Nex, the Nex in my home, the Nex in Every Classroom, Deserves Life.

Thomas Rademacher
3 min readFeb 20, 2024

There’s a lot we don’t know about Nex, the non-binary child who was killed in an Oklahoma school on February 8th. We know Nex was beaten in a bathroom by three other students, that the school didn’t get medical care, even after Nex was unable to walk under their own power, that Nex died the next day.

One early news story linked the funeral page for Nex, who is a teenager with floppy hair and a doofy smile. Who was. Who is a teenager who liked art and minecraft, who looks like my kid, or the crew of floppy-haired-doofy-smiled-gender diverse kids he surrounds himself with at school, on group calls, at conventions. Nex was their own person, of course, and also Nex lives in my house and invites my kid to cat cafes and Sims weddings.

I clicked on that page, and there was this one comment from a classmate. She told a story, and I don’t want to tell the whole thing because it’s hers, about how there was a word in class they thought was funny and made a whole inside joke about, writing it on the board, papers, and sometimes oranges. They wanted to make a stuffed animal for the room with that name, but the teacher said no.

There’s nothing so special about the story, which is why it kills me. It’s the same kinds of jokes happening in every middle school classroom in the country. It is kids making the best of things, making joy where they can piece it together from the pointy parts of a school day, making jokes that only make sense with the other kid in class, that barely make sense even then. Nex was their own person. Was. And also, I’ve had hundreds of Nex in classrooms, in after-school clubs, in the stories of teacher friends all over the country.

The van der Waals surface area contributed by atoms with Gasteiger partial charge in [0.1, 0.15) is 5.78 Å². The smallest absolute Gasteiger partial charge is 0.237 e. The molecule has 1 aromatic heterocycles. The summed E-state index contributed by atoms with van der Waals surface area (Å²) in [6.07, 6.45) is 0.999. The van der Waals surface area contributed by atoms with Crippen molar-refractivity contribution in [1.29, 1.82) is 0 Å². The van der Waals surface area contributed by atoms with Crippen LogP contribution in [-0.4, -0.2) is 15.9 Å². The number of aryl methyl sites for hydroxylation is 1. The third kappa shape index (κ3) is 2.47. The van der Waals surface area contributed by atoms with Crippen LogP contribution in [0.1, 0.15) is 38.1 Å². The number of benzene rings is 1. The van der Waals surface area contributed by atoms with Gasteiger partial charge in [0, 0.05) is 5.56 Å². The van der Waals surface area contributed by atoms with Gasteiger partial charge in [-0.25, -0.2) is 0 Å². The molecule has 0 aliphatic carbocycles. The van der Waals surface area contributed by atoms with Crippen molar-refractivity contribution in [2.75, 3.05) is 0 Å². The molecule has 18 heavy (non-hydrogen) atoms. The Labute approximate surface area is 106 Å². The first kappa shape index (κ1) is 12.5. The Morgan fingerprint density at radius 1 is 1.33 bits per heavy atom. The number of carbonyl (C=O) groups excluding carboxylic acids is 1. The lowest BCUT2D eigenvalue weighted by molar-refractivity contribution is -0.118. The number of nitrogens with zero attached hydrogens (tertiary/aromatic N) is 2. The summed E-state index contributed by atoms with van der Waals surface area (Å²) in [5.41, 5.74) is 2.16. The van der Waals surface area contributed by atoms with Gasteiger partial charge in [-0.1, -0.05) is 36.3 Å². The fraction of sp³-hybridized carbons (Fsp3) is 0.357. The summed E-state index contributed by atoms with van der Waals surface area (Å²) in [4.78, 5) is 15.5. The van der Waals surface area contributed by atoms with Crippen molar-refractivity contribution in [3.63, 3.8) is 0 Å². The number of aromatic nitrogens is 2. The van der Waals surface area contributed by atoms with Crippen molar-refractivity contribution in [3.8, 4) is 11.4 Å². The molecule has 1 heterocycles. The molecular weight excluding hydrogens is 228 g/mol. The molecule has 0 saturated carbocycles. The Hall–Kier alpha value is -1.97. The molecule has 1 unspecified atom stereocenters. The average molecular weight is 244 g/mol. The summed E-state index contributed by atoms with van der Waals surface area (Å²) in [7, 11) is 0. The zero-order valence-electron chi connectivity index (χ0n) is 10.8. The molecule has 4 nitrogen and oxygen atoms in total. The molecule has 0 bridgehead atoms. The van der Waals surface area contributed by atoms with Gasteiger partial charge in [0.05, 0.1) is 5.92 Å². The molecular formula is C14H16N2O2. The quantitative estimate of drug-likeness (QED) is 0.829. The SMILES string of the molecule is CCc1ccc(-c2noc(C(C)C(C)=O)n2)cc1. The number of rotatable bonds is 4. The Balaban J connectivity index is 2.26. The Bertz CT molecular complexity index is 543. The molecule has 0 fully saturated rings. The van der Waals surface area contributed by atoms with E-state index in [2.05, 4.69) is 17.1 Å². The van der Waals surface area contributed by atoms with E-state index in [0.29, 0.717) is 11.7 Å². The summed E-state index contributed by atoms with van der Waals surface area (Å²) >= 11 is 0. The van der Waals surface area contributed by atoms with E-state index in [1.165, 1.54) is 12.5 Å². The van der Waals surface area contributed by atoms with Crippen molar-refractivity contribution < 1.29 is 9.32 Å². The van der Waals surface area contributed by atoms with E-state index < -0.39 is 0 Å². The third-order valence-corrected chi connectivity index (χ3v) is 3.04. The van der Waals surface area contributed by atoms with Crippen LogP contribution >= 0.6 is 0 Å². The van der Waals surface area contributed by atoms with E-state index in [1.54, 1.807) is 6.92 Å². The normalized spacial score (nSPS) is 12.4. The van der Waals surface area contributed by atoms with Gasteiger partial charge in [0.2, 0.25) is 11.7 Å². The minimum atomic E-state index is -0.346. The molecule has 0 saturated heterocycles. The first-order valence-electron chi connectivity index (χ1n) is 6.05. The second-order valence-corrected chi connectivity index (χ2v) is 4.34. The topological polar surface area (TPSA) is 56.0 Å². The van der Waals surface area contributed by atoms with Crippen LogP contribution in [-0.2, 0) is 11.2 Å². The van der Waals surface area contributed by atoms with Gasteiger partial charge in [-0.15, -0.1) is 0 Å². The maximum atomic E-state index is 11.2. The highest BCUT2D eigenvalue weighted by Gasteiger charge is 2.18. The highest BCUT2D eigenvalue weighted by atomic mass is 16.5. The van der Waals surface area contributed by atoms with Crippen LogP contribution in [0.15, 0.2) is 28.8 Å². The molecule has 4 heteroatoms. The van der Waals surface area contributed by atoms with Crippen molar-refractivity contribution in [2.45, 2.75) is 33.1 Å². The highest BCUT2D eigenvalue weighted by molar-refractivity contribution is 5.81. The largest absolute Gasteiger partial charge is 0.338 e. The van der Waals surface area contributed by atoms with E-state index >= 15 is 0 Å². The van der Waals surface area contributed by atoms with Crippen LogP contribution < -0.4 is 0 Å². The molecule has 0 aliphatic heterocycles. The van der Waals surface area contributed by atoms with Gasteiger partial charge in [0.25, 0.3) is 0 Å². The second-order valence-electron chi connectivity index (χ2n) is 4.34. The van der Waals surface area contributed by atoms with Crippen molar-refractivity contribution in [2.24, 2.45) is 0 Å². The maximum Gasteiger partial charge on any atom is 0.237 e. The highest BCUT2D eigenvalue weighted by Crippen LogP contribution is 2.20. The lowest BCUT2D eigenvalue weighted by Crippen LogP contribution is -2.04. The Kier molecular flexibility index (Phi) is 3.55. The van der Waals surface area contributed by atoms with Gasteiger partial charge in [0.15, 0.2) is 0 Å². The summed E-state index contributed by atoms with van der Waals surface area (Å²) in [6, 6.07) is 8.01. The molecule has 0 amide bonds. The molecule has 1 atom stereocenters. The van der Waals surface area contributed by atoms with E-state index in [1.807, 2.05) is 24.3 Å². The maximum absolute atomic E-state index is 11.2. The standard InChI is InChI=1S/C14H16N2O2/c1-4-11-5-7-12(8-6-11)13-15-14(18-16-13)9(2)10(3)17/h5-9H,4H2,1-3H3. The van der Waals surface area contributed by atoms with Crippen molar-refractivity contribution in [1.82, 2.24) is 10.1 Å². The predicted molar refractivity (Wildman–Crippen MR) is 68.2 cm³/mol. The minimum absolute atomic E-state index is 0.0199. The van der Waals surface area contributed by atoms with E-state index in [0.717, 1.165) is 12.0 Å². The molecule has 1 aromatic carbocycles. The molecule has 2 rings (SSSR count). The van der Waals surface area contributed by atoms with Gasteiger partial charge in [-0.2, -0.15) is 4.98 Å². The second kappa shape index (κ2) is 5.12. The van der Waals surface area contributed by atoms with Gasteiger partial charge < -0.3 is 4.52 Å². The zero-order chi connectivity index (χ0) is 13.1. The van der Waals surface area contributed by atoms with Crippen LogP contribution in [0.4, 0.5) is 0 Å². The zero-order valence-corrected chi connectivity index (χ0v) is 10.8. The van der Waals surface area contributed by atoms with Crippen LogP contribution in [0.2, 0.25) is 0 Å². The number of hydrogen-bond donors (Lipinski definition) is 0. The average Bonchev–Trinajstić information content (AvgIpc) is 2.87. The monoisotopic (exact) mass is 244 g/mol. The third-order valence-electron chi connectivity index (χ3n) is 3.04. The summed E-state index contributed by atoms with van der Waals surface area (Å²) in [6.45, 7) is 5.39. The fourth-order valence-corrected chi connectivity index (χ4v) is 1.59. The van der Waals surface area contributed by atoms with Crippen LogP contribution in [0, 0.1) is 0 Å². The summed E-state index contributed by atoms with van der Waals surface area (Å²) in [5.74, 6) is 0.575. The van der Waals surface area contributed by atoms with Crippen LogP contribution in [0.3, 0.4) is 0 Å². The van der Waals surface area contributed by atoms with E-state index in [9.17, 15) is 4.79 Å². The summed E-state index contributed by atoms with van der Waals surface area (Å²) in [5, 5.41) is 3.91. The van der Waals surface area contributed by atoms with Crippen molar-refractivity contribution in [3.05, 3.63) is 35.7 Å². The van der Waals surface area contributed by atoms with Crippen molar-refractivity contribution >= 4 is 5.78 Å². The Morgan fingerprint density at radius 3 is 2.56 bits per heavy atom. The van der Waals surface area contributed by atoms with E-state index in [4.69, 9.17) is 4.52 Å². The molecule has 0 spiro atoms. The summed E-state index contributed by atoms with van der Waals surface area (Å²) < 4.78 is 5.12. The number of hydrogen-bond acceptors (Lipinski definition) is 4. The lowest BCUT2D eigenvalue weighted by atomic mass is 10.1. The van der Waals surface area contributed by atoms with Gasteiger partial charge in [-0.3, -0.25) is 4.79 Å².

When we know more, this story may grow be more complicated, but won’t change that Nex should be alive, that attacking trans kids is wrong, that this story is thundering back and forth across the minds of so many young people and their families right now. It can happen. It is real. We are horrified, we are terrified, but we are not surprised.

I, like many, want answers, want information, want accountability for a school and a state and a country that has not made a priority out of protecting trans kids. We don’t know a lot, and in that space it’s easy to fit the puzzle pieces of Ryan Walters’ obscene work as Okhlahoma’s State Secretary of Public Instruction, of the stochastic terrorism encouraged by radicalizing groups like Libs for TikTok, like MAGA Republicans, like Moms for Liberty. Groups that have gained money and power and platform by targeting, by placing the bullseye directly over vulnerable kids, then pretending they have no connection to the actual violence.

More than that, I want Nex to be alive. I want every Nex in our world to stay alive, to stay safe, to stay loved and affirmed and appreciated.



Thomas Rademacher

Author of ‘It Won’t Be Easy.’ and ‘Raising Ollie’ 2014 Minnesota Teacher of the Year. @mrtomrad on everything.